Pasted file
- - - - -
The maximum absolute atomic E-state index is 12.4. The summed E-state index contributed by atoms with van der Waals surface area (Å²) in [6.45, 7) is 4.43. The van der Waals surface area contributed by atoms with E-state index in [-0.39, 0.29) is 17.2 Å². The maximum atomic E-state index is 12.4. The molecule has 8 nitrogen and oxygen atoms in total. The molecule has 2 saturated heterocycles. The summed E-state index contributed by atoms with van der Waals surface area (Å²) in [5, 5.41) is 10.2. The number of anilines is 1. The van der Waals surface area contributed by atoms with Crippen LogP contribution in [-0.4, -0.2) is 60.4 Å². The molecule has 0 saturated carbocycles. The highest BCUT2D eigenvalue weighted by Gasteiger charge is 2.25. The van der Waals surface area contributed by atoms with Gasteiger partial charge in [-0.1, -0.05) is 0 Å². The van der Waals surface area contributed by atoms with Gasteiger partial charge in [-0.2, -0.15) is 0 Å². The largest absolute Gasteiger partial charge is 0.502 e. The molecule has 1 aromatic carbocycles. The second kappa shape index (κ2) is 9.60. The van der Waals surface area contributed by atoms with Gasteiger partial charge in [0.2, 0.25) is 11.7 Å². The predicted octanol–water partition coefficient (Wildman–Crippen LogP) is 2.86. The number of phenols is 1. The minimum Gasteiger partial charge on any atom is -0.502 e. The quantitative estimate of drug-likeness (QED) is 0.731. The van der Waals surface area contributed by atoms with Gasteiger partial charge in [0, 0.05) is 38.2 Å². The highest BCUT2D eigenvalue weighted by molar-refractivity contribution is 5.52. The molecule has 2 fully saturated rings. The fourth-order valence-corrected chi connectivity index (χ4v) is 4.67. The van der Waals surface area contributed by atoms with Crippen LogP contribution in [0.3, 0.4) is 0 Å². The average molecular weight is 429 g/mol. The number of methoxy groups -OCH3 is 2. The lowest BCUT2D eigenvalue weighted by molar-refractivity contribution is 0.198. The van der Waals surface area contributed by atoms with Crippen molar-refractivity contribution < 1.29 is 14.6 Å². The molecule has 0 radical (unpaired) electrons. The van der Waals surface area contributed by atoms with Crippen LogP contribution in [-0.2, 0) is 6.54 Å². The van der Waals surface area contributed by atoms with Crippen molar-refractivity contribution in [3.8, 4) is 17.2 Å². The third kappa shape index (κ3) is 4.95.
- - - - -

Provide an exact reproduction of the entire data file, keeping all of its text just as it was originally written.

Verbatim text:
The maximum absolute atomic E-state index is 12.4. The summed E-state index contributed by atoms with van der Waals surface area (Å²) in [6.45, 7) is 4.43. The van der Waals surface area contributed by atoms with E-state index in [-0.39, 0.29) is 17.2 Å². The maximum atomic E-state index is 12.4. The molecule has 8 nitrogen and oxygen atoms in total. The molecule has 2 saturated heterocycles. The summed E-state index contributed by atoms with van der Waals surface area (Å²) in [5, 5.41) is 10.2. The number of anilines is 1. The van der Waals surface area contributed by atoms with Crippen LogP contribution in [-0.4, -0.2) is 60.4 Å². The molecule has 0 saturated carbocycles. The highest BCUT2D eigenvalue weighted by Gasteiger charge is 2.25. The van der Waals surface area contributed by atoms with Gasteiger partial charge in [-0.1, -0.05) is 0 Å². The van der Waals surface area contributed by atoms with Gasteiger partial charge in [-0.2, -0.15) is 0 Å². The largest absolute Gasteiger partial charge is 0.502 e. The molecule has 1 aromatic carbocycles. The second kappa shape index (κ2) is 9.60. The van der Waals surface area contributed by atoms with Gasteiger partial charge in [0.2, 0.25) is 11.7 Å². The predicted octanol–water partition coefficient (Wildman–Crippen LogP) is 2.86. The number of phenols is 1. The minimum Gasteiger partial charge on any atom is -0.502 e. The quantitative estimate of drug-likeness (QED) is 0.731. The van der Waals surface area contributed by atoms with Gasteiger partial charge in [0, 0.05) is 38.2 Å². The highest BCUT2D eigenvalue weighted by molar-refractivity contribution is 5.52. The molecule has 2 fully saturated rings. The fourth-order valence-corrected chi connectivity index (χ4v) is 4.67. The van der Waals surface area contributed by atoms with Crippen LogP contribution in [0.3, 0.4) is 0 Å². The average molecular weight is 429 g/mol. The number of methoxy groups -OCH3 is 2. The lowest BCUT2D eigenvalue weighted by molar-refractivity contribution is 0.198. The van der Waals surface area contributed by atoms with Crippen molar-refractivity contribution < 1.29 is 14.6 Å². The molecule has 0 radical (unpaired) electrons. The van der Waals surface area contributed by atoms with Crippen LogP contribution in [-0.2, 0) is 6.54 Å². The van der Waals surface area contributed by atoms with Crippen molar-refractivity contribution in [3.8, 4) is 17.2 Å². The third kappa shape index (κ3) is 4.95.